The thinness of life. Indeed. The corporate world - making all this money and having no time to spend it. The hedonistic life - having all this time to spend money and no money to spend.
I mean, really. What is wrong with us? What is wrong with me?
At times like these, I truly wish I could be a fundamentally happier person.
But I am what I am. And I deal with it the best I can.
Wrote the above last night. Went to sleep early thinking - actually, hoping - I'd feel better when I woke up.
Ummm not really.
This has been a long time coming. I just haven't had the opportunity to be bored enough to pursue the train of thought that vaguely appeared in my mind sometime ago. Maybe this is the real issue:
The starting point being - I hate PLC. I find it utterly pointless and mind-numbing. I enjoy the free time, but as for the actual substantive (er, procedural is more accurate) content of the course, it's even worse than my first two years of law school - and that is saying a hell lot. I hate the plodding pallid assignments, the anal retentive deadlines, having to know things that I have no interest in.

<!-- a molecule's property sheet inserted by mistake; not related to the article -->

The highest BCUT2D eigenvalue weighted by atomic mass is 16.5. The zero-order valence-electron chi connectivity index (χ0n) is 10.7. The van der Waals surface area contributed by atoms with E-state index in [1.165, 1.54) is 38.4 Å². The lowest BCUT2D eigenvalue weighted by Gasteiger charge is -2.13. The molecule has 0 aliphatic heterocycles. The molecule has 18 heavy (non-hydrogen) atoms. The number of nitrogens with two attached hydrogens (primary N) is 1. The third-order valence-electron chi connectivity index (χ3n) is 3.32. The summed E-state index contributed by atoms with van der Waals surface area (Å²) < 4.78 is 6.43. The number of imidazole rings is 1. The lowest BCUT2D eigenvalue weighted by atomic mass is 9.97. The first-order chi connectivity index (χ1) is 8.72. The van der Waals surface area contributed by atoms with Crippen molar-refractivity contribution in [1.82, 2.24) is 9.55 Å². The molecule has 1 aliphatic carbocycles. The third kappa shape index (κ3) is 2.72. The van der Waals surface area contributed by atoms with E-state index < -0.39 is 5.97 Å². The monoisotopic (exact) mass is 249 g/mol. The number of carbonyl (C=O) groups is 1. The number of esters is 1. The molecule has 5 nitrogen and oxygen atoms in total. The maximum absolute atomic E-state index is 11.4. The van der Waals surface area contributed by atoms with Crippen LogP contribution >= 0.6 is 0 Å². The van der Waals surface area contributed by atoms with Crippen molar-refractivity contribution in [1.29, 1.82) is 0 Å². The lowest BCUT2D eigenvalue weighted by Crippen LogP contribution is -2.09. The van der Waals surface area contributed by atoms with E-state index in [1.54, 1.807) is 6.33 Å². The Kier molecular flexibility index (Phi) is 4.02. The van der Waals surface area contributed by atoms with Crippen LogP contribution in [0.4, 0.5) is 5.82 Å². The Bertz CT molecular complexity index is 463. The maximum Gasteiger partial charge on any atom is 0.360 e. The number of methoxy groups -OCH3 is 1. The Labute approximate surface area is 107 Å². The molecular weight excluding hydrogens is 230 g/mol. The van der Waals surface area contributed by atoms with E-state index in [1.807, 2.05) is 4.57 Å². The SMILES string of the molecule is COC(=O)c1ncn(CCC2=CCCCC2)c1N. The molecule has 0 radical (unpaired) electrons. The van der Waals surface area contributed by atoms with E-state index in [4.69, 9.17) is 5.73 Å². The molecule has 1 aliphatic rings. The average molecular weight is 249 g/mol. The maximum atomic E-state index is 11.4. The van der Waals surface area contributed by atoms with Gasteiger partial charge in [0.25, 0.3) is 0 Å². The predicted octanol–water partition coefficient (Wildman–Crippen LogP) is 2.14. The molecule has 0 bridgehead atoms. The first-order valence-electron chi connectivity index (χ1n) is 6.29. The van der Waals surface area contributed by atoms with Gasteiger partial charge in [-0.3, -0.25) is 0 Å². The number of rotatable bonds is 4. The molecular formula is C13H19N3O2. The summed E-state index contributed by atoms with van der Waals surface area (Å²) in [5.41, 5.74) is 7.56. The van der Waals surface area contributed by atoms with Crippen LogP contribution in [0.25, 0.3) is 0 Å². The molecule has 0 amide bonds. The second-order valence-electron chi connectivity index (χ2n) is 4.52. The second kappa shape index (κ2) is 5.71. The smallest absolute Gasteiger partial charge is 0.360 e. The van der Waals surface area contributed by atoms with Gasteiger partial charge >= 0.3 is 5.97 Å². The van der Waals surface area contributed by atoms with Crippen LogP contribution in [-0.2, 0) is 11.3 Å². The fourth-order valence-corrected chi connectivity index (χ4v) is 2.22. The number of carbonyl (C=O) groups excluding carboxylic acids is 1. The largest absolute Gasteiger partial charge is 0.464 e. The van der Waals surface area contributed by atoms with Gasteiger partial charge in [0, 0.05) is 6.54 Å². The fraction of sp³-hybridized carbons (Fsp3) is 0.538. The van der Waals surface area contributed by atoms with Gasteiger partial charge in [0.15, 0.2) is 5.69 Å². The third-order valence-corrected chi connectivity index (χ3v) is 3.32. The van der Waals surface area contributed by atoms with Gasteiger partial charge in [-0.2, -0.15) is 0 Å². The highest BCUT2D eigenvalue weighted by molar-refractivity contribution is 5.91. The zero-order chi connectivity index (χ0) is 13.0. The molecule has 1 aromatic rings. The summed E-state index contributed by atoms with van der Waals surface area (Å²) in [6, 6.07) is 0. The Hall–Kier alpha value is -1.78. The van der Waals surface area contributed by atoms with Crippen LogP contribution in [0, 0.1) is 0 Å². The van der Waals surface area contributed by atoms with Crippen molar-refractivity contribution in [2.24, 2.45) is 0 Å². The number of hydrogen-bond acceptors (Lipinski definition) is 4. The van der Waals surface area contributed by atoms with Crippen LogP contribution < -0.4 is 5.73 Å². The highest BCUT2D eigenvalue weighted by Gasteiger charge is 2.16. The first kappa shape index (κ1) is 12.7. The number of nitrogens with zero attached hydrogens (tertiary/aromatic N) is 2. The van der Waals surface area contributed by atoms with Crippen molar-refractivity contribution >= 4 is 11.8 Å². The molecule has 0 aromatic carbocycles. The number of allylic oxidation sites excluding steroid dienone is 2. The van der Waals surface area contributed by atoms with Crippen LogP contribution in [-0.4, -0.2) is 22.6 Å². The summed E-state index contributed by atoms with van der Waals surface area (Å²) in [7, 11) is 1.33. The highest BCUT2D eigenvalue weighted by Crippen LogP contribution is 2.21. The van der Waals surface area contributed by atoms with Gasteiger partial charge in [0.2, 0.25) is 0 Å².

The corollary to that being - I'm a person who operates on passion, on interest. If I can't be bothered, I really can't be bothered, and I'm sorry if this sounds cavalier but I can't be bothered right now because it's how I really feel - if I can't be bothered, not even that vastly overvalued thing called money can save me. I'm aware of the fortuitous nature of my circumstances that allows me to say this, but as it stands, this is how I feel.
And the root of the matter is this: I feel trapped. I feel unexcited. I feel bogged down and tied down to a life that is objectively my own, one which I can vaguely recognise; but when it's under closer examination, all its short-comings, its failures, its flaws are so glaring that it's almost like staring at the sun.
My life isn't at all what I thought it'd turn out to be. I am utterly depressed by how deeply disappointing it's become.
Revert, then, once more, to this entry.